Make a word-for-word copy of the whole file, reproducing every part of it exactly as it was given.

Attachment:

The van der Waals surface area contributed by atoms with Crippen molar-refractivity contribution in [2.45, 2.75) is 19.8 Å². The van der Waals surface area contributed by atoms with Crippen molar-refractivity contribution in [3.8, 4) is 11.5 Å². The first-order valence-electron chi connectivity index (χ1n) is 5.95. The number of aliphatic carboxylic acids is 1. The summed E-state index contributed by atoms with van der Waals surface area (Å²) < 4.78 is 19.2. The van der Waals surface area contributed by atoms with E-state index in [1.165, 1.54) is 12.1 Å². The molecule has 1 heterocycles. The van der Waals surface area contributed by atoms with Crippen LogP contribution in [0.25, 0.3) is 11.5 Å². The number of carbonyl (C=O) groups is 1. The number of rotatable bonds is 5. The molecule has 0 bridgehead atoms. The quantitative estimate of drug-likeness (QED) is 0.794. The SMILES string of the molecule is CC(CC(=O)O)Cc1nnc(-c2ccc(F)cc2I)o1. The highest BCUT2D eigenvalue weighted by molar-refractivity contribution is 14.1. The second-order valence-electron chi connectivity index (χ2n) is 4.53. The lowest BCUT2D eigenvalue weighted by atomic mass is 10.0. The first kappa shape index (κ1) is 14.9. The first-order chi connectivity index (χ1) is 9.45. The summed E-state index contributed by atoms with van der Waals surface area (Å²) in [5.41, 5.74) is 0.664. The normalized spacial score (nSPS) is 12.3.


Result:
The van der Waals surface area contributed by atoms with Crippen molar-refractivity contribution in [2.45, 2.75) is 19.8 Å². The van der Waals surface area contributed by atoms with Crippen molar-refractivity contribution in [3.8, 4) is 11.5 Å². The first-order valence-electron chi connectivity index (χ1n) is 5.95. The number of aliphatic carboxylic acids is 1. The summed E-state index contributed by atoms with van der Waals surface area (Å²) < 4.78 is 19.2. The van der Waals surface area contributed by atoms with E-state index in [1.165, 1.54) is 12.1 Å². The molecule has 1 heterocycles. The van der Waals surface area contributed by atoms with Crippen LogP contribution in [0.25, 0.3) is 11.5 Å². The number of carbonyl (C=O) groups is 1. The number of rotatable bonds is 5. The molecule has 0 bridgehead atoms. The quantitative estimate of drug-likeness (QED) is 0.794. The SMILES string of the molecule is CC(CC(=O)O)Cc1nnc(-c2ccc(F)cc2I)o1. The highest BCUT2D eigenvalue weighted by molar-refractivity contribution is 14.1. The second-order valence-electron chi connectivity index (χ2n) is 4.53. The lowest BCUT2D eigenvalue weighted by atomic mass is 10.0. The first kappa shape index (κ1) is 14.9. The first-order chi connectivity index (χ1) is 9.45. The summed E-state index contributed by atoms with van der Waals surface area (Å²) in [5.41, 5.74) is 0.664. The normalized spacial score (nSPS) is 12.3.